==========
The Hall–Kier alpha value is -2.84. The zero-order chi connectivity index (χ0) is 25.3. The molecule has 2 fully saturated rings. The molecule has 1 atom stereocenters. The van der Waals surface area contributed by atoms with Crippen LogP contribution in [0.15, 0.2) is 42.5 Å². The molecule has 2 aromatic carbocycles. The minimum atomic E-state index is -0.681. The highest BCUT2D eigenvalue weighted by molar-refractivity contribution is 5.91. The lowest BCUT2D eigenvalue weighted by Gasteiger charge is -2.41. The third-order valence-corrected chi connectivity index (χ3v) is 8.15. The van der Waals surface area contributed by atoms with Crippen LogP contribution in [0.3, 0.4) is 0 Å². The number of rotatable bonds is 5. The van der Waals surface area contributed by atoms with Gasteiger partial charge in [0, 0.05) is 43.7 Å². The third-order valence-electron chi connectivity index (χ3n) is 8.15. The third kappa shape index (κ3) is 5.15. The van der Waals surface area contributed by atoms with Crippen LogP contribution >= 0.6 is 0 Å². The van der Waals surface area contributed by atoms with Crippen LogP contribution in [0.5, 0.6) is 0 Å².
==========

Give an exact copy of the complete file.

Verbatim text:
The Hall–Kier alpha value is -2.84. The zero-order chi connectivity index (χ0) is 25.3. The molecule has 2 fully saturated rings. The molecule has 1 atom stereocenters. The van der Waals surface area contributed by atoms with Crippen LogP contribution in [0.15, 0.2) is 42.5 Å². The molecule has 2 aromatic carbocycles. The minimum atomic E-state index is -0.681. The highest BCUT2D eigenvalue weighted by molar-refractivity contribution is 5.91. The lowest BCUT2D eigenvalue weighted by Gasteiger charge is -2.41. The third-order valence-corrected chi connectivity index (χ3v) is 8.15. The van der Waals surface area contributed by atoms with Crippen LogP contribution in [0.3, 0.4) is 0 Å². The number of rotatable bonds is 5. The van der Waals surface area contributed by atoms with Gasteiger partial charge in [0, 0.05) is 43.7 Å². The third-order valence-electron chi connectivity index (χ3n) is 8.15. The third kappa shape index (κ3) is 5.15. The van der Waals surface area contributed by atoms with Crippen LogP contribution >= 0.6 is 0 Å². The van der Waals surface area contributed by atoms with Crippen LogP contribution in [0.5, 0.6) is 0 Å².